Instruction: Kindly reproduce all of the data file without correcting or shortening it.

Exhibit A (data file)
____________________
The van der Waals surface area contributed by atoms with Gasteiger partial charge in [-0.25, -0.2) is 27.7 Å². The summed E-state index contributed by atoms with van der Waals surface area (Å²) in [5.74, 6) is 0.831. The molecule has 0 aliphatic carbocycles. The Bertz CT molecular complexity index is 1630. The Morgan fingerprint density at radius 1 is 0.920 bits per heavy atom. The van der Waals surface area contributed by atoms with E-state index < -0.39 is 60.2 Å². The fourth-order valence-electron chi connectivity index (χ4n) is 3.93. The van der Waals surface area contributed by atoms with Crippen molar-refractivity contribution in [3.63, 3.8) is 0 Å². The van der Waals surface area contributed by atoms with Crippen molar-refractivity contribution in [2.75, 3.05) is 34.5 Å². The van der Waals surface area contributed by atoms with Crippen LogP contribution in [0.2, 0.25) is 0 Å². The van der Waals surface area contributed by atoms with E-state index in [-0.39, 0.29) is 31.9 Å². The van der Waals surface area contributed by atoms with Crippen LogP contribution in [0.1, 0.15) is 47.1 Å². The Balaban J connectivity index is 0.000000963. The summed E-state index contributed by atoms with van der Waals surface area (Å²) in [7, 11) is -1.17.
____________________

The van der Waals surface area contributed by atoms with Gasteiger partial charge in [-0.25, -0.2) is 27.7 Å². The summed E-state index contributed by atoms with van der Waals surface area (Å²) in [5.74, 6) is 0.831. The molecule has 0 aliphatic carbocycles. The Bertz CT molecular complexity index is 1630. The Morgan fingerprint density at radius 1 is 0.920 bits per heavy atom. The van der Waals surface area contributed by atoms with E-state index < -0.39 is 60.2 Å². The fourth-order valence-electron chi connectivity index (χ4n) is 3.93. The van der Waals surface area contributed by atoms with Crippen molar-refractivity contribution in [3.63, 3.8) is 0 Å². The van der Waals surface area contributed by atoms with Crippen molar-refractivity contribution in [2.75, 3.05) is 34.5 Å². The van der Waals surface area contributed by atoms with Crippen LogP contribution in [0.2, 0.25) is 0 Å². The van der Waals surface area contributed by atoms with E-state index in [-0.39, 0.29) is 31.9 Å². The van der Waals surface area contributed by atoms with Crippen LogP contribution in [0.1, 0.15) is 47.1 Å². The Balaban J connectivity index is 0.000000963. The summed E-state index contributed by atoms with van der Waals surface area (Å²) in [7, 11) is -1.17.